Social Science and Marketing Research
The early 1970s were a very difficult time for the U.S. military to transform from a draft-dependent to an all-volunteer force. For example, while the army anticipated it would need well more than 200,000 new recruits each year, a far smaller number of young men said they were inclined to enlist. Some influential members of the military argued that it was necessary to understand young Americans’ attitudes toward military service. In order to best focus military recruiting efforts, they claimed, it was important to identify the characteristics of those young people who were most likely to join—and of those least likely to join. For that information, the military turned to state-of-the-art social science research.
In 1971, the Department of Defense contracted Market Facts, Inc., a Chicago-based research firm, to conduct semiannual surveys of young men to gain insight into their attitudes toward employment in general and toward military service in particular. By 1975, that semiannual study had become the Youth Attitude Tracking Study (yats), a relatively small-scale standardized telephone survey of young men between the ages of sixteen and twenty-one. Over the years, that study grew larger and more sophisticated. Young women were included for the first time in 1980. In 1999, its final year, the yats was based on computer-assisted telephone interviews of more than 10,000 young men and women between the ages of sixteen and twenty-four.
Over the years, those surveys have generated a great deal of data about American youth and their military propensity (inclination to join). The yats data allow us to compare the answers of women and men, or of Hispanics, whites, and blacks, or of young people in the 1970s and young people in the recent past. It is important to remember, however, that people made choices when they wrote the survey questions. In looking at the documents below, we can learn much not only from the data the survey generated, but also from the questions the researchers chose to include and from the ways they analyzed young people’s answers.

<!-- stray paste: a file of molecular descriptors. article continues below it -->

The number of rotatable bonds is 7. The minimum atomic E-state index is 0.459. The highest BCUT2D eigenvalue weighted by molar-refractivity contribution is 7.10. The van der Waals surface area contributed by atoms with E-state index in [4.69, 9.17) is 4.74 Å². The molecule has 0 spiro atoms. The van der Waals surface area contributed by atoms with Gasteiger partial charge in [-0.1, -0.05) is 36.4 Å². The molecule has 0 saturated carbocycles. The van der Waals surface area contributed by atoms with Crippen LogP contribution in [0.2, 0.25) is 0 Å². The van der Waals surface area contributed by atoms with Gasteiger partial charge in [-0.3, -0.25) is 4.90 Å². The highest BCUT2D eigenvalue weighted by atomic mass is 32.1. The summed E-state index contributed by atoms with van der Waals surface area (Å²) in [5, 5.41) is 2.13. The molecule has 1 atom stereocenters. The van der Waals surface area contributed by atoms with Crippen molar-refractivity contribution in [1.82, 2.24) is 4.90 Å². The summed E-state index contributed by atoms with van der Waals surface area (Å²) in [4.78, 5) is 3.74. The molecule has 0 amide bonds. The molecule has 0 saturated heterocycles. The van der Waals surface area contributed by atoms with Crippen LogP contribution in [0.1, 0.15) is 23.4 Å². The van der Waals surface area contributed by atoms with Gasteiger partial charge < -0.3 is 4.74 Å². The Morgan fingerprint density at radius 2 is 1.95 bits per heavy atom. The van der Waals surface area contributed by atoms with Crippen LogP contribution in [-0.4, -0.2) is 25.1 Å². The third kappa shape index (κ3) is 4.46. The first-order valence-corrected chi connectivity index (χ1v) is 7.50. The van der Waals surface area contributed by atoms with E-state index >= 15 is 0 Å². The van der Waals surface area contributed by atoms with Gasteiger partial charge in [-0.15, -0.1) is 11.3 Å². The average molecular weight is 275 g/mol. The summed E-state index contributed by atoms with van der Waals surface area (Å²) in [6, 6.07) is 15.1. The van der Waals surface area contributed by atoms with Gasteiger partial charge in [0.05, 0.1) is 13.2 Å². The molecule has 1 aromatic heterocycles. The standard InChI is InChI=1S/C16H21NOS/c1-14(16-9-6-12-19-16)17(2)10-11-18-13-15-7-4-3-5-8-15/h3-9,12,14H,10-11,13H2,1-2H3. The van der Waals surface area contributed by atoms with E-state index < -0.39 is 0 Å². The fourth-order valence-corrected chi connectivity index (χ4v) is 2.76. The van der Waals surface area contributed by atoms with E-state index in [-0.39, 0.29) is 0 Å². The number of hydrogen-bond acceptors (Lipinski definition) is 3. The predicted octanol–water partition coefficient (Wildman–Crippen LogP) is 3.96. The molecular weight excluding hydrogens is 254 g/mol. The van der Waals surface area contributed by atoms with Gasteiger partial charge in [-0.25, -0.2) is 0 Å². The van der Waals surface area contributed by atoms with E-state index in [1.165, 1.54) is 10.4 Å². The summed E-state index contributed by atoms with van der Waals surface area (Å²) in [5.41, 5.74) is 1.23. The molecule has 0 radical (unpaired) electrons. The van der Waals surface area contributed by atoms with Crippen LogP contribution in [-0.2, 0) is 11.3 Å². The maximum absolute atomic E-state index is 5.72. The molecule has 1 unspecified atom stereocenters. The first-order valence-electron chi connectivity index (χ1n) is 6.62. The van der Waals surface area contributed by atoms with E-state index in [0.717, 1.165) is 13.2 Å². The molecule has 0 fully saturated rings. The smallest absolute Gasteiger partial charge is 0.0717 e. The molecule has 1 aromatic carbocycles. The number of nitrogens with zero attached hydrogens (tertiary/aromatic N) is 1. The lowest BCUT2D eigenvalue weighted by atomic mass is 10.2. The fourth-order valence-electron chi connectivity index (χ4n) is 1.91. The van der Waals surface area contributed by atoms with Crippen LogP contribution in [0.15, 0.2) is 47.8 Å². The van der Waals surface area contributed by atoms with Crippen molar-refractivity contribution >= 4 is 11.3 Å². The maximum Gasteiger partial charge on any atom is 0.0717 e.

- Discuss the questions and choices of answers the 1975 yats surveyors offered young people. How could those choices of answers shape the outcome of the survey? How do the answers that the 1975 cohort of young people selected compare to those of your class or to those selected by other students who took the online poll?
- How do the authors of “The Volunteer Soldier” (1972) explain why young men might enlist in the combat arms? Are there other ways one might interpret the information they offer? How might the military have used the authors’ insights?
- Looking at the “Historical Trends” tables from the 1999 yats, what similarities or differences do you see in the reasons young men (Figure 4-1) and women (Figure 4-2) gave for joining the military? Do you see important changes over time?
- How do the answers of the racial/ethnic groups profiled in the “Historical Trends” table compare (Table 4-2)? Are there significant differences? How might those in charge of military recruiting use such information?
A. Excerpt from Youth Attitude Tracking Survey, 1975 (pdf). Prepared for the Department of Defense by Market Facts, Inc. (Job No. 9221 OMB# 22-R-0339).
B. Excerpt from “The Volunteer Soldier: His Needs, Attitudes, and Expectations,” 1972. Study prepared by Scott M. Cunningham, Cinecom Corp., for the Department of the Army.
C. Defense Manpower Data Center, Youth Attitude Tracking Study, 1999 Propensity and Advertising Report (pdf). DMDC Report No. 2000-019.
- Figure 4-1. Trends in Common Reasons for Entering Military Service Among Young Men.
- Figure 4-2. Trends in Common Reasons for Entering Military Service Among Young Women.
- Table 4-2. Main Reasons for Joining Among Young Men and Women by Race/Ethnicity.